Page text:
OAKLAND, Calif. Celebrating a new millennium, the Oakland Temple Pageant, a tradition dating back to 1964, continues to captivate one's imagination. Rich in history, the presentation sweeps through time, touching on a slice of the American experience.
Its focus is the mid-1800s, when a young Joseph Smith, doubting his own wisdom, turns to the Bible for direction. The account continues as the boy grows to manhood and becomes the Lord's instrument in bringing forth the Book of Mormon. Eventually, the Prophet Joseph Smith is martyred for his beliefs and work. Brigham Young is called to lead the saints westward.
With an ensemble cast, dancers, a 300-voice balcony choir plus stage, technical and electrical crews, total participants number nearly 800 dedicated youth and adults coming into Oakland from all directions of the nine Bay Area counties for months of practice and a two-week performance schedule.
The pageant opened July 15 at the Interstake Center on the grounds of the Oakland Temple and will run through July 29. The production staff estimates that approximately 30,000 people will have seen the completely live presentation, which includes songs, dance and dialogue.
The pageant theme for the year 2000 is "Love One Another." Pageant director Liz Neipp of San Jose believes this year's script changes have zeroed in on that theme, particularly when considering those in the audience not of the LDS faith.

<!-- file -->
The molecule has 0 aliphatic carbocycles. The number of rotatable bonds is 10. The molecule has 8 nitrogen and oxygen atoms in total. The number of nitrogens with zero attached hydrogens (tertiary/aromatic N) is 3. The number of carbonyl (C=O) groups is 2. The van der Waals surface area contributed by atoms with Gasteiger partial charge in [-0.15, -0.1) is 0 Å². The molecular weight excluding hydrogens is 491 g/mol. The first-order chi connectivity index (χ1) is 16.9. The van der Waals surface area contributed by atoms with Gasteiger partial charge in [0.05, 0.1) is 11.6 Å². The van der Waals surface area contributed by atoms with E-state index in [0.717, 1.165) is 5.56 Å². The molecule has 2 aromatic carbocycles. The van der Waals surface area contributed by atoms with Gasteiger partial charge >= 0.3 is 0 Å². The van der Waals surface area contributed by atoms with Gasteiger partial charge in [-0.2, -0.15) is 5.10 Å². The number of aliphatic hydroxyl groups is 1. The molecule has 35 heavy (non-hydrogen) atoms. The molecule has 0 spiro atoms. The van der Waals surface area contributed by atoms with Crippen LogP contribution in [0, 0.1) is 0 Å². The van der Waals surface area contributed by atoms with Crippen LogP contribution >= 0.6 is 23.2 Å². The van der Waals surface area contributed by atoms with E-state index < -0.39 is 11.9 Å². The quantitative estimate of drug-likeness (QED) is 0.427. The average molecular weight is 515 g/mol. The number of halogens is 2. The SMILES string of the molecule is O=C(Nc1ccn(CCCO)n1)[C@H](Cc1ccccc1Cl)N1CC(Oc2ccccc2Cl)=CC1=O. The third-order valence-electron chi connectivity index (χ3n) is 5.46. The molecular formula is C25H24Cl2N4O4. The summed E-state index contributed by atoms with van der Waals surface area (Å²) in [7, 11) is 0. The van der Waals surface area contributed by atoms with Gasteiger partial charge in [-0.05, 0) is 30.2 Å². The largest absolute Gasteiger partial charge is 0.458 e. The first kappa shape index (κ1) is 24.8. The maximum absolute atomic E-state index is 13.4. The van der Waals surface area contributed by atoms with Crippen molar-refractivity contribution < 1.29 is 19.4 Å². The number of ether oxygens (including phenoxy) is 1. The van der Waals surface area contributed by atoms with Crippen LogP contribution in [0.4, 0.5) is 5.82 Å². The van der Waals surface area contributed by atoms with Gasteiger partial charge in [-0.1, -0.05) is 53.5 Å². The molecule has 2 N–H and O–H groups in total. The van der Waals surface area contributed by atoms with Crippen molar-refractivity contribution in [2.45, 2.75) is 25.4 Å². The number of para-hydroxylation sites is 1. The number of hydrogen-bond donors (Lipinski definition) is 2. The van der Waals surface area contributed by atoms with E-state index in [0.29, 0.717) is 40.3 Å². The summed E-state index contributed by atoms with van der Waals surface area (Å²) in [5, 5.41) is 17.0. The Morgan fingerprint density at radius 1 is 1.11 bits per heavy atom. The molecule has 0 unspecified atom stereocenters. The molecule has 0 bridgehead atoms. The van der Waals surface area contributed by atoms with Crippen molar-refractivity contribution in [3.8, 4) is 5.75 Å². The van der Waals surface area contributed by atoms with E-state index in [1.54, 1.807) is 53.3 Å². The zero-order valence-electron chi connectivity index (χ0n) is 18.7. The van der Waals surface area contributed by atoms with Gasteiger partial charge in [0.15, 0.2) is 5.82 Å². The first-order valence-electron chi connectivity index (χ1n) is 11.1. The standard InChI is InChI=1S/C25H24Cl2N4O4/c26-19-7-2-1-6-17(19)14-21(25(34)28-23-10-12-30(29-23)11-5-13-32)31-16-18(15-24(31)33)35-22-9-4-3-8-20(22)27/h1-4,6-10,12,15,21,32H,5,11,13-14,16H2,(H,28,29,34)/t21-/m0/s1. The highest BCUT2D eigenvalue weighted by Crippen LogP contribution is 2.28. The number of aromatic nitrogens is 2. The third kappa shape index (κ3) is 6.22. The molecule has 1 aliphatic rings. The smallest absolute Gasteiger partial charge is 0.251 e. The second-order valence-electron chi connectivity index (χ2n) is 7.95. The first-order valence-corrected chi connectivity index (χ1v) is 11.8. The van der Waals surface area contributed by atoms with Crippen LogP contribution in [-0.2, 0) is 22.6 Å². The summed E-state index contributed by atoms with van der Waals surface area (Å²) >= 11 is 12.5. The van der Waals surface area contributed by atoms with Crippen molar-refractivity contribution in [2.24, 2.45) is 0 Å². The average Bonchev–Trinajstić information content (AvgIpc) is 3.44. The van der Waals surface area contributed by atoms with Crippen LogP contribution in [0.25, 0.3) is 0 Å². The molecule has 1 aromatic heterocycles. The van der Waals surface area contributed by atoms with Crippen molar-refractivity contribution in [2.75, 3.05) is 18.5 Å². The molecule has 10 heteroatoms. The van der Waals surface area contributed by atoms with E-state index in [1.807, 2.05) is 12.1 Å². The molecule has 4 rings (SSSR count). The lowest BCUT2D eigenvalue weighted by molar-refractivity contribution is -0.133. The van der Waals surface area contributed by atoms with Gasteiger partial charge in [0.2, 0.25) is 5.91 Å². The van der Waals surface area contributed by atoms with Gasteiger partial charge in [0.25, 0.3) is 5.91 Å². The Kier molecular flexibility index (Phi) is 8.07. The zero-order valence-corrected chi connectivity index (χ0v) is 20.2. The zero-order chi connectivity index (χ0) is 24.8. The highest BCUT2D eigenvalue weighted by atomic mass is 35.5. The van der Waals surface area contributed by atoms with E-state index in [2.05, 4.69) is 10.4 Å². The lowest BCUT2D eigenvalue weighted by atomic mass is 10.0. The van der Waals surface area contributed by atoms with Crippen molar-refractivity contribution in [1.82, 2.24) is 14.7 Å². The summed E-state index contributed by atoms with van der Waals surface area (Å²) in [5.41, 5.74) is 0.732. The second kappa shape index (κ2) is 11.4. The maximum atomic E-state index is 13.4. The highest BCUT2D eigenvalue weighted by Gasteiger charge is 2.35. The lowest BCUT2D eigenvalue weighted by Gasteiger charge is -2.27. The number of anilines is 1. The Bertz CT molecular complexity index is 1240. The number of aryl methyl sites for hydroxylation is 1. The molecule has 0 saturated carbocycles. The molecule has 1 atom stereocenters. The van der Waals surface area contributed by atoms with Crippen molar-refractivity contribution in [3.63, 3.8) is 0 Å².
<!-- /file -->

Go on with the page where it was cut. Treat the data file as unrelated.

"We needed to remember our non-member audience," she said. "In the past, we expected too much from them: to understand the apostasy, Constantine, Martin Luther and the entire Reformation. More often than not, they didn't. We heard comments like, 'What was that all about?' There just wasn't enough time to explain it thoroughly, so the production staff and writers cut that first section. After a few rehearsals and noting the changes, one cast member commented, 'It feels so fresh.' "
Sister Neipp added: "We wanted it to be a clear and understandable message to everyone in the audience."
Sister Neipp also wished to emphasize the relationship between Hyrum and Joseph, the elder brother Hyrum being a solid anchor to the Prophet.
"The actors have done a remarkable job in portraying their characters," she said. "Perhaps it's because of the sense of harmony that we all feel one with another."
Actor David Neil is no stranger to pageants. While this is his first at Oakland, his last pageant was the Hill Cumorah before his family moved to Utah and he went on a mission. Now he is settled in nearby Castro Valley.
"My character is Mr. Webster, a journalist from New York City sent to Nauvoo to write about the Mormons and interview Joseph Smith," he said. "Webster is a self-important guy but humble and willing to listen."
Mattney Beck of Pleasanton, who portrays Joseph Smith as an adult, is new in the area and has never seen the Oakland pageant. He attended college in Price, Utah, on a theater scholarship but graduated from Utah Valley State College in Orem, Utah, with a degree in business.
The pageant concludes with a spectacular finale, highlighted by a colorful series of international dances dedicated to this year's theme, "Love One Another," followed by an equally spectacular parade of nations.